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Gold Lacquer Writing Box with Cranes


Artist: Unknown Japanese Artist Primary
Date: early 19th Century
Dimensions: 1.5 x 8.75 x 8.25 in. (3.81 x 22.23 x 20.96 cm)
Object Type: Utilitarian Object
Creation Place: Asia, Japan
Medium and Support: Black lacquer, gold and silver foil details
Credit Line: Partial Gift of Erik Thomsen Gallery and 2016 Museum Patron's Circle Purchase (2016.23.1)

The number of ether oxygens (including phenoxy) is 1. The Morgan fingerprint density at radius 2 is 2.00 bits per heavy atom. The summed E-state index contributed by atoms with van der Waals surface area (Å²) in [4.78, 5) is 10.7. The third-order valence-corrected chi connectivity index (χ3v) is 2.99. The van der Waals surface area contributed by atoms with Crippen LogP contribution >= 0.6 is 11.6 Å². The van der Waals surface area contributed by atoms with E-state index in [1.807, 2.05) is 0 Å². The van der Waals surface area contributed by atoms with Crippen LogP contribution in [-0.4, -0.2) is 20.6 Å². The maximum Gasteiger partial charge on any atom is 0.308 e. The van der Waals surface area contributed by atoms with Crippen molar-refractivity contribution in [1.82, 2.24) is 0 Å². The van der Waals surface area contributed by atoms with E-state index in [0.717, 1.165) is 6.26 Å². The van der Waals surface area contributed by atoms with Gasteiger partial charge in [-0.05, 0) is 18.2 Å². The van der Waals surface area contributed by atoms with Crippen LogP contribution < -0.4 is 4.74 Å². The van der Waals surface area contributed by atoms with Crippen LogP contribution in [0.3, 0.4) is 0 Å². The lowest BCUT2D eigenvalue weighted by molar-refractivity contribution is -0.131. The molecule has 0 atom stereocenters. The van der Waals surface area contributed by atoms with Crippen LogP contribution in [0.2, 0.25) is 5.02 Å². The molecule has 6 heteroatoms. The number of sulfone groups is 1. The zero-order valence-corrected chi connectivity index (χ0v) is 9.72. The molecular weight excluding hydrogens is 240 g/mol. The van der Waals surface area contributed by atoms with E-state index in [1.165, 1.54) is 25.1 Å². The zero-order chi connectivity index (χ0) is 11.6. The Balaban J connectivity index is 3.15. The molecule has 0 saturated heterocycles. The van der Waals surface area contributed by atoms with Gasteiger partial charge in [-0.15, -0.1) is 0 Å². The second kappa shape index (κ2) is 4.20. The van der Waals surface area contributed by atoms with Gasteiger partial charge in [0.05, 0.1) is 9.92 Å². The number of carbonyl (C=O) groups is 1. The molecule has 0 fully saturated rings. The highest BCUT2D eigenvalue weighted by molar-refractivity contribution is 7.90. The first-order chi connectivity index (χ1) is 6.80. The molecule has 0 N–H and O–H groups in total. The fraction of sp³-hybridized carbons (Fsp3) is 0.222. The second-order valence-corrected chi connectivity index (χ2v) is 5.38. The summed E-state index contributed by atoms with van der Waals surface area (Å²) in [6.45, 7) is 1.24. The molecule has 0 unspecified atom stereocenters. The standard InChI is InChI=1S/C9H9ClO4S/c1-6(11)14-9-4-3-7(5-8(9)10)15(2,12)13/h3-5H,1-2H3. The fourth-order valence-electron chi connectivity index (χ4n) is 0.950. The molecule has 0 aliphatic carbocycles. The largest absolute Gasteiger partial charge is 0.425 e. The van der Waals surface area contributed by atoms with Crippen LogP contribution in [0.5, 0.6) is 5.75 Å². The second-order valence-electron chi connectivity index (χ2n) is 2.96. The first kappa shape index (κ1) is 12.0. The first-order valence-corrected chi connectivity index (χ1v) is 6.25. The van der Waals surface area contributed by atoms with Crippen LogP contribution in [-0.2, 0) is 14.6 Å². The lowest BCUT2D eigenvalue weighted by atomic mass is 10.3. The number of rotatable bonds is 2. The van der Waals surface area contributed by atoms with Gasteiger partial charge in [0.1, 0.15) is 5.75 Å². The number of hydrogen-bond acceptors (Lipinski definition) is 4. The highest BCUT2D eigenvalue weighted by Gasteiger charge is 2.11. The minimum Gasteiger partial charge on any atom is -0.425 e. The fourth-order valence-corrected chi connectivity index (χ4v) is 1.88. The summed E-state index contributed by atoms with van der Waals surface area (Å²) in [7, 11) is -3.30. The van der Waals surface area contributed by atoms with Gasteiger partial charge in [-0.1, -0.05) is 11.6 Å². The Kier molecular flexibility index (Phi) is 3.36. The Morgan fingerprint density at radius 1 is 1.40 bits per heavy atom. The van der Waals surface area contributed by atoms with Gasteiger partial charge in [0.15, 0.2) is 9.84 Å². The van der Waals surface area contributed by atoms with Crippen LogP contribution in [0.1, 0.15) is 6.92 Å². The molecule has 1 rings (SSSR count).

Accession Number: 2016.23.01
On View: Bellarmine Hall Galleries


The high esteem accorded to the culture of writing in Japan can be seen in the number of surviving exquisitely-produced suzuribako. These “inkstone boxes” held writing implements, including the inkstone, or suzuri. The writer would grind an ink stick and then blend it with water inside the suzuri to reach a desired consistency of ink. The lacquered surface of the suzuribako, decorated with gold, was not only aesthetically pleasing but also auspicious; the cranes depicted on the lid of this box, for example, were signs of good luck as they were believed to live for one thousand years.



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